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Chapter 27 - Software Licensing and Maintenance Contracts

Appendix C: Best Practice Tips for Software Agreements

The list below includes best practices for software procurement that may achieve increased benefits:

  • Define what is to be accomplished with the software, the current and desired platform/environment and all functional and technical performance expectations in the solicitation and contract. Because these must be comprehensive and complete, impacted end users should be part of any project planning and pre-purchase committee discussions.

  • A supplier may insist that the agency accept its standard software license terms, however, diligent negotiations should be pursued. The Commonwealth and VITA may have mandatory terms and, to accept the supplier's standard terms may put the Commonwealth at risk. Software contract negotiation assistance may be obtained by contacting:

  • Attempt to spread payments out based on events or milestones. Just like working with a home contractor, paying for everything at once can reduce the agency's leverage if there is a problem later. Carefully map all payments to clearly defined, pre-negotiated milestones, service levels and/or acceptance criteria; include exact deliverable dates.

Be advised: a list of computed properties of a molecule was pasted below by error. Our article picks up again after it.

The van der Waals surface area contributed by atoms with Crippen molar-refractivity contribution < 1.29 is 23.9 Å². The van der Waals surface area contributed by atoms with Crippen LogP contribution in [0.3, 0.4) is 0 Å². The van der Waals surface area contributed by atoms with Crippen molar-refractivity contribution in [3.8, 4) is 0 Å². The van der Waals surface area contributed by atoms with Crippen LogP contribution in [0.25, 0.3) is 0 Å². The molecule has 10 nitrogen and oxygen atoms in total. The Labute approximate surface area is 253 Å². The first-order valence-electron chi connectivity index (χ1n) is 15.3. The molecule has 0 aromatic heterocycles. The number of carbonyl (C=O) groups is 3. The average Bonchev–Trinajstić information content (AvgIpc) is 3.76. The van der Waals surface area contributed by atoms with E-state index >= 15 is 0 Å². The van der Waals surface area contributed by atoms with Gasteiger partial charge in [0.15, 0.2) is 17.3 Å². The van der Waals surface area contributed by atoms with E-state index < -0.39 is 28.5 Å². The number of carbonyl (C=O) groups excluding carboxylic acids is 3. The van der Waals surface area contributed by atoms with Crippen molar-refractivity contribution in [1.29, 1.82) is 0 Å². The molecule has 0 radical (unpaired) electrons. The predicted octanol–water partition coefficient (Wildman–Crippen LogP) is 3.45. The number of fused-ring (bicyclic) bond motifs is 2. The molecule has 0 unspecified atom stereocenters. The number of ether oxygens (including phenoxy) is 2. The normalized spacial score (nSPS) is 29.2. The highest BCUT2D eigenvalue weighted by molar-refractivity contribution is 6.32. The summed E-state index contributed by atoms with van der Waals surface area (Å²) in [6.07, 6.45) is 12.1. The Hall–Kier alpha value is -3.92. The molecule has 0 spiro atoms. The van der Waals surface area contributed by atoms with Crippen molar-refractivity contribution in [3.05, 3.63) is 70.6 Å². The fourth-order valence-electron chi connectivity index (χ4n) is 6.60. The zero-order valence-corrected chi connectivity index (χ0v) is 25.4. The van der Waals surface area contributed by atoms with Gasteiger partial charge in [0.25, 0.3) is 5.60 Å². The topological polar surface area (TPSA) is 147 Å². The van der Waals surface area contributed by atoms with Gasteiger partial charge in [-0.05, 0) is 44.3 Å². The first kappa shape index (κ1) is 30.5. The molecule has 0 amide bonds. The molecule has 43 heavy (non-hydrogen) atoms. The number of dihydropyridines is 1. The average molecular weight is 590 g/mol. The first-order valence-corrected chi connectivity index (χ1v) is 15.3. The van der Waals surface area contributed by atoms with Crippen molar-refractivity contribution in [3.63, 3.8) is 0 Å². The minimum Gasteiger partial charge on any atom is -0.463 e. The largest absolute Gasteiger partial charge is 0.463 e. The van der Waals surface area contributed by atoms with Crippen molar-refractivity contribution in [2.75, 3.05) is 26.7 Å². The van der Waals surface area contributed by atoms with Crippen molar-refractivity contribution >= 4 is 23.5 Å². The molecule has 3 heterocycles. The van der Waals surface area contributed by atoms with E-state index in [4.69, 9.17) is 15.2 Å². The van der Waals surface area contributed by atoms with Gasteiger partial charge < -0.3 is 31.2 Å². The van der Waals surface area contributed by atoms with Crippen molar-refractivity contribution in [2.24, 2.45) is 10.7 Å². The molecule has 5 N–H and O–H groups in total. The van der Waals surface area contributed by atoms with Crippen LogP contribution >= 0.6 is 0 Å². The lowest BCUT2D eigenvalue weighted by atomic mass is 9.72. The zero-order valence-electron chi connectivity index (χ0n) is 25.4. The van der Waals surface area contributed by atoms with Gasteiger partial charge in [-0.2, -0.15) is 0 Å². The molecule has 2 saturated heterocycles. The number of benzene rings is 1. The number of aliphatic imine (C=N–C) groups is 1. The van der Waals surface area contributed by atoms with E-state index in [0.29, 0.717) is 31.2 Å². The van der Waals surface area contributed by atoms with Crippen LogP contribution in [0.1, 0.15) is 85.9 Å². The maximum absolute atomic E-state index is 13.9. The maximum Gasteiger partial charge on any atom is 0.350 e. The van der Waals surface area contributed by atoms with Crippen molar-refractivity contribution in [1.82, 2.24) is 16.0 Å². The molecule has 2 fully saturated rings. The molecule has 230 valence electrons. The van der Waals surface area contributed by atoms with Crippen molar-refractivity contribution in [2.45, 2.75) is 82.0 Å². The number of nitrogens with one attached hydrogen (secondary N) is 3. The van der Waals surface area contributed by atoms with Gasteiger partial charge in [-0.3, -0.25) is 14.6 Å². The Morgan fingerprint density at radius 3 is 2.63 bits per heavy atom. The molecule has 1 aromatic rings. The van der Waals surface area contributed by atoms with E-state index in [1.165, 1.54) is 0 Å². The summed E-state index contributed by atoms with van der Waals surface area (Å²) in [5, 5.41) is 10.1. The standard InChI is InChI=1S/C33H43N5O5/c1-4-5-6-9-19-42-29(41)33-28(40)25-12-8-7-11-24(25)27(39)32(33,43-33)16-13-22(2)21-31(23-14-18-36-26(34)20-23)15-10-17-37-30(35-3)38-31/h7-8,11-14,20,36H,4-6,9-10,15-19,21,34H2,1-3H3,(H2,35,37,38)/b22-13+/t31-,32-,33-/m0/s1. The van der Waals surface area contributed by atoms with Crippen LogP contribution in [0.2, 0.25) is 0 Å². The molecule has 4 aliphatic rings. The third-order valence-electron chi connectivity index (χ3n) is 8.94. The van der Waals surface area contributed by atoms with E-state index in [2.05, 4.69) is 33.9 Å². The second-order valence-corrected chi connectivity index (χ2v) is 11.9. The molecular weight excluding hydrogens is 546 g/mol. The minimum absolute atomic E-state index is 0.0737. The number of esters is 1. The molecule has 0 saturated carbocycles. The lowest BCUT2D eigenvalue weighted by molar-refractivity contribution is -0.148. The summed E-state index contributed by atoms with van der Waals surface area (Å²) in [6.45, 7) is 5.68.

• Ensure contract termination policies and requirements are clear and in writing.

  • Spell everything out. Although it may be more work, put deliverable requirements - specifics of what a product will do at what time - in the contract. Include consequences if the software does not perform as expected. A service-level agreement might say that for every hour a server is down past 24 hours, the supplier credits the agency $1,000.

  • Do not automatically accept the first price the supplier offers. The agency should strive for better pricing without destroying the customer-supplier relationship. If that relationship isn't positive, an agency might secure a good price for the first contract term, commit to a product, and then see a significant price increase in following years or in support and maintenance services. Be persistent in efforts to lower prices. If the supplier cannot or will not lower prices, ask who in their chain of command has the authority to negotiate and work with that person. Remind suppliers that if the Commonwealth or your agency adopts a new technology, other state or local government customers may follow.

  • An agency may leverage its buying power by being part of a larger group of buyers and purchasing off a VITA statewide contract. This increases the supplier's potential customers and can result in lower prices.

  • Negotiate multi-year contracts for a percentage discount. Agencies should expect to receive a 5% to 15% discount off the final discounted price. Be careful to not mix a multi-year discount in with a volume discount. The multiyear discount and the volume discount should be negotiated separately and subtracted from the original price.

  • Be clear about the rights to your data. Suppliers should be bound by a confidentiality agreement. At contract termination, a supplier is required to give all Commonwealth or agency data back in a usable format.

  • Ensure that the software license being procured is perpetual and never runs out, including at the end of the software contract, when maintenance fees expire or if the company is acquired or goes bankrupt.

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